Irritable Bowel Syndrome and Chronic Fatigue 6 Years After Giardia Infection: A Controlled Prospective Cohort Study
Peer reviewed, Journal article
MetadataVis full innførsel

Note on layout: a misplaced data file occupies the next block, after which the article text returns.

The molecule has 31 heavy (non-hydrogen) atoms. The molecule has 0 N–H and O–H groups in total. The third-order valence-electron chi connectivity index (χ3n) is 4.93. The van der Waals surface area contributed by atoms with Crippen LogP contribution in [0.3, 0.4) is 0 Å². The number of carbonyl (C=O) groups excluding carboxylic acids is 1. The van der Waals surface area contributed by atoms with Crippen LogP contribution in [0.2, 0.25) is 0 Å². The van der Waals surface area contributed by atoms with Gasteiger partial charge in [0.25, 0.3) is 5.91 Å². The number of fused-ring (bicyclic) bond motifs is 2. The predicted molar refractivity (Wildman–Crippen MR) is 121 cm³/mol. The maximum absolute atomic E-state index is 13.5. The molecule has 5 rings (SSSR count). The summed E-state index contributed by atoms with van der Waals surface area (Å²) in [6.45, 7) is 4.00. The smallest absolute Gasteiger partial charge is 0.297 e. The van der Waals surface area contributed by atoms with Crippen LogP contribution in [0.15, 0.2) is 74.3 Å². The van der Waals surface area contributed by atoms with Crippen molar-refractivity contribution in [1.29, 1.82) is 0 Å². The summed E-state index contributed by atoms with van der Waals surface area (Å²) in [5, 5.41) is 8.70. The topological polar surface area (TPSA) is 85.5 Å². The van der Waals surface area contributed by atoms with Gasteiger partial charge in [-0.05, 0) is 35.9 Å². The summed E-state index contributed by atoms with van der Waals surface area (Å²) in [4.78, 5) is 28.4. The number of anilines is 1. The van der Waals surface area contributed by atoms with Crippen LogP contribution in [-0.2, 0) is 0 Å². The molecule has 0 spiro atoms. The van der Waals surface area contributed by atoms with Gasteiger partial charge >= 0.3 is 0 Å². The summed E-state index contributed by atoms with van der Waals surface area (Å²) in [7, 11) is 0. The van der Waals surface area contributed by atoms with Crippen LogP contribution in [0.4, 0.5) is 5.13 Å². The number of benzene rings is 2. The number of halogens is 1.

Background. Functional gastrointestinal disorders and fatigue may follow acute infections. This study aimed to estimate the persistence, prevalence, and risk of irritable bowel syndrome and chronic fatigue 6 years after Giardia infection. Methods. We performed a controlled prospective study of a cohort of 1252 individuals who had laboratory-confirmed Giardia infection during a waterborne outbreak in 2004. In total, 748 cohort cases (exposed) and 878 matched controls responded to a postal questionnaire 6 years later (in 2010). Responses were compared to data from the same cohort 3 years before (in 2007). Results. The prevalences of irritable bowel syndrome (39.4%) by Rome III criteria and chronic fatigue (30.8%) in the exposed group 6 years after giardiasis were significantly elevated compared with controls, with adjusted relative risks (RRs) of 3.4 (95% confidence interval [CI], 2.9–3.9) and 2.9 (95% CI, 2.3–3.4), respectively. In the exposed group, the prevalence of irritable bowel syndrome decreased by 6.7% (RR, 0.85 [95% CI, .77–.93]), whereas the prevalence of chronic fatigue decreased by 15.3% from 3 to 6 years after Giardia infection (RR, 0.69 [95% CI, .62–.77]). Giardia exposure was a significant risk factor for persistence of both conditions, and increasing age was a risk factor for persisting chronic fatigue. Conclusions. Giardia infection in a nonendemic setting is associated with an increased risk for irritable bowel syndrome and chronic fatigue 6 years later. The prevalences of both conditions decrease over time, indicating that this intestinal protozoan parasite may elicit very long-term, but slowly self-limiting, complications.